Andrew Wicks

The question of gay students is one of faith, not sexuality

church

The recommendation that religious schools be able to discriminate against students is an easy headline to be angry at. The reality is quite different.

 

 

This morning, newspaper type castigated a recommendation of the Ruddock Religious Freedom Review that would see religious schools institute discriminations against the sexual orientation, gender identity and/or relationship status when considering students.

Without context, it bristles, but it’s worth mentioning that some schools already take this into consideration when hiring staff. The problem seems, of course, that children should be spared this discrimination at an early age, and I agree, but it’s not gospel yet.

Morrison mentioned that it was a just consideration at this stage, and not canon. “This is an independent report to Government, not a report from Government…we will protect religious freedom, and get the balance right.”

The report also suggests that schools outline their individual policy on this matter.

It’s easy to jump to conclusions. Morrison is openly religious, so, therefore, he’ll take any opportunity to discriminate under the guise of “religious freedom”.

Assumptions are easy, the reality is more difficult.

The current standard is hard to figure. It exists, but it doesn’t exist. I’ve worked with colleagues that I’ve known to identify as gay. It didn’t matter. As an educator in the Catholic system, there’s no outright rule discriminating against candidates, but some tacit understanding in higher echelons that some will not be considered for certain positions. As an example, a colleague who had the experience, but not the religion, so she was deemed ineligible for a management position. She wasn’t told this, it wasn’t said out loud, but that was clearly the reason why. A non-Catholic wasn’t considered to run a Catholic school. But that’s at the highest level, and that’s one example. I’ve worked with non-Catholics, and the above example I taught for twenty years in the system.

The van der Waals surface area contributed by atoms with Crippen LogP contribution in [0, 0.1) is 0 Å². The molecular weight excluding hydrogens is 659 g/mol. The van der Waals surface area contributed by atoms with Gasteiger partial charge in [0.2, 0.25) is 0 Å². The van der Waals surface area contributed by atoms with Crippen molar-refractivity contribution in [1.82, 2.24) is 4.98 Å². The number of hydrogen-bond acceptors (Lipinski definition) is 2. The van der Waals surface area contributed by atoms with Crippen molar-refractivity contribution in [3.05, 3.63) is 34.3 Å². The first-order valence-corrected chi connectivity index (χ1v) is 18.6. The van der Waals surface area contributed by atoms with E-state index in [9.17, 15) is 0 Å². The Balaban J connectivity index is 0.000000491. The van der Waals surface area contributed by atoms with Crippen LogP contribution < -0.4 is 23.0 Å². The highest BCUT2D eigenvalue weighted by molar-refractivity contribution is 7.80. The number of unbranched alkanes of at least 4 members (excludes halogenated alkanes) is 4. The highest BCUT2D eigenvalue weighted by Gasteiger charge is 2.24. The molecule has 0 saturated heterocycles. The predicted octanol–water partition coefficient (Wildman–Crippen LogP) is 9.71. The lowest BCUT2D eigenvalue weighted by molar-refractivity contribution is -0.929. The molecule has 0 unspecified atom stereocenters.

Maybe a uniform ruling on the standard would help, but I’d expect it’d operate on a school-to-school basis, as every institution is different. Some are more moderate than others, some are rooted to tradition.

As for applying this recommendation, in my experience, I don’t see it working. It’s not practical, and it’s not grounded in reality. I’ve conducted interviews with parents in concert with their kindergarten-age children, and the questions we ask are about faith, not sexual preference. It’s quite possible that the child is too young to know their sexuality, but the faith of the parents trump their sexual alignment. It’s the more important issue. In all honesty, with dwindling parish numbers, we can’t afford to be as discriminatory as the Ruddock Review recommends.

I realise that the opportunity to be discriminatory is the sticking point, but these easy assumptions (or either side) don’t move with reality. This recommendation looks to protect religion, but the modern implementation of faith isn’t as black and white as it used to be. We now paint in shades of grey.

Which is the problem for some, others the solution. If this recommendation becomes fact, it’d become a question of individual preference. Each school would follow their own ethos. In getting the balance right, Morrison would have to protect the modernity of the church for what it is.

 

 

 

 

 

 

 

Andrew Wicks

Andrew Wicks is a country boy with a penchant for movies and sport. After a few years working in health, he decided he'd rather work with today's youth and studied arts and education in rural NSW. His main interests are religion, health and lairy shirts.

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